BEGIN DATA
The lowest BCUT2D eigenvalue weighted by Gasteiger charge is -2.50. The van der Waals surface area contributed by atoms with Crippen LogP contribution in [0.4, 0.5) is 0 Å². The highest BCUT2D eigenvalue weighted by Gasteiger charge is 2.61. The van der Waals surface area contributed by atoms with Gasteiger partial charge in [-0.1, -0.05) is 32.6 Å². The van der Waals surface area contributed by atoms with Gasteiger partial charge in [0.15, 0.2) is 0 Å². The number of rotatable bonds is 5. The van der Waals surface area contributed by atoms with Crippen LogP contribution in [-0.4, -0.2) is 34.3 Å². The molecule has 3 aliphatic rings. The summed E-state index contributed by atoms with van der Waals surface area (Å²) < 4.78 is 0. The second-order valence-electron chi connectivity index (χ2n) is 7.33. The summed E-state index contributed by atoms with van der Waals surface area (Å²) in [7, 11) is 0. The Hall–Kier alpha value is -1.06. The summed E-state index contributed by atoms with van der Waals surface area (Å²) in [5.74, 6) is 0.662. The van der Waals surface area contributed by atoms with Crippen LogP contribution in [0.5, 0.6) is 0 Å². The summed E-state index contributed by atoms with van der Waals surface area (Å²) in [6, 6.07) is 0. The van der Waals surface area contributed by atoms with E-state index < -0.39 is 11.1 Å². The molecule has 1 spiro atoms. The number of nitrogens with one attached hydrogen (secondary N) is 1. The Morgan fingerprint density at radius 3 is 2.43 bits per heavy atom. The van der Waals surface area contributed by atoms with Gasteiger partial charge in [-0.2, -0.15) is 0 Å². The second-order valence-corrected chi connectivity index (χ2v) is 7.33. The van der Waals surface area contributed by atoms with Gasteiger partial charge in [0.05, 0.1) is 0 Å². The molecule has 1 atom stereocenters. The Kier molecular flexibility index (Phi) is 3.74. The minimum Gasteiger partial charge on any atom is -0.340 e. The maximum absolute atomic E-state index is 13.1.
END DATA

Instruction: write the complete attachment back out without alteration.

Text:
The lowest BCUT2D eigenvalue weighted by Gasteiger charge is -2.50. The van der Waals surface area contributed by atoms with Crippen LogP contribution in [0.4, 0.5) is 0 Å². The highest BCUT2D eigenvalue weighted by Gasteiger charge is 2.61. The van der Waals surface area contributed by atoms with Gasteiger partial charge in [-0.1, -0.05) is 32.6 Å². The van der Waals surface area contributed by atoms with Gasteiger partial charge in [0.15, 0.2) is 0 Å². The number of rotatable bonds is 5. The van der Waals surface area contributed by atoms with Crippen LogP contribution in [-0.4, -0.2) is 34.3 Å². The molecule has 3 aliphatic rings. The summed E-state index contributed by atoms with van der Waals surface area (Å²) < 4.78 is 0. The second-order valence-electron chi connectivity index (χ2n) is 7.33. The summed E-state index contributed by atoms with van der Waals surface area (Å²) in [7, 11) is 0. The Hall–Kier alpha value is -1.06. The summed E-state index contributed by atoms with van der Waals surface area (Å²) in [5.74, 6) is 0.662. The van der Waals surface area contributed by atoms with Crippen LogP contribution in [0.5, 0.6) is 0 Å². The summed E-state index contributed by atoms with van der Waals surface area (Å²) in [6, 6.07) is 0. The van der Waals surface area contributed by atoms with E-state index < -0.39 is 11.1 Å². The molecule has 1 spiro atoms. The number of nitrogens with one attached hydrogen (secondary N) is 1. The Morgan fingerprint density at radius 3 is 2.43 bits per heavy atom. The van der Waals surface area contributed by atoms with Gasteiger partial charge in [-0.2, -0.15) is 0 Å². The second-order valence-corrected chi connectivity index (χ2v) is 7.33. The van der Waals surface area contributed by atoms with Gasteiger partial charge in [0.05, 0.1) is 0 Å². The molecule has 1 atom stereocenters. The Kier molecular flexibility index (Phi) is 3.74. The minimum Gasteiger partial charge on any atom is -0.340 e. The maximum absolute atomic E-state index is 13.1.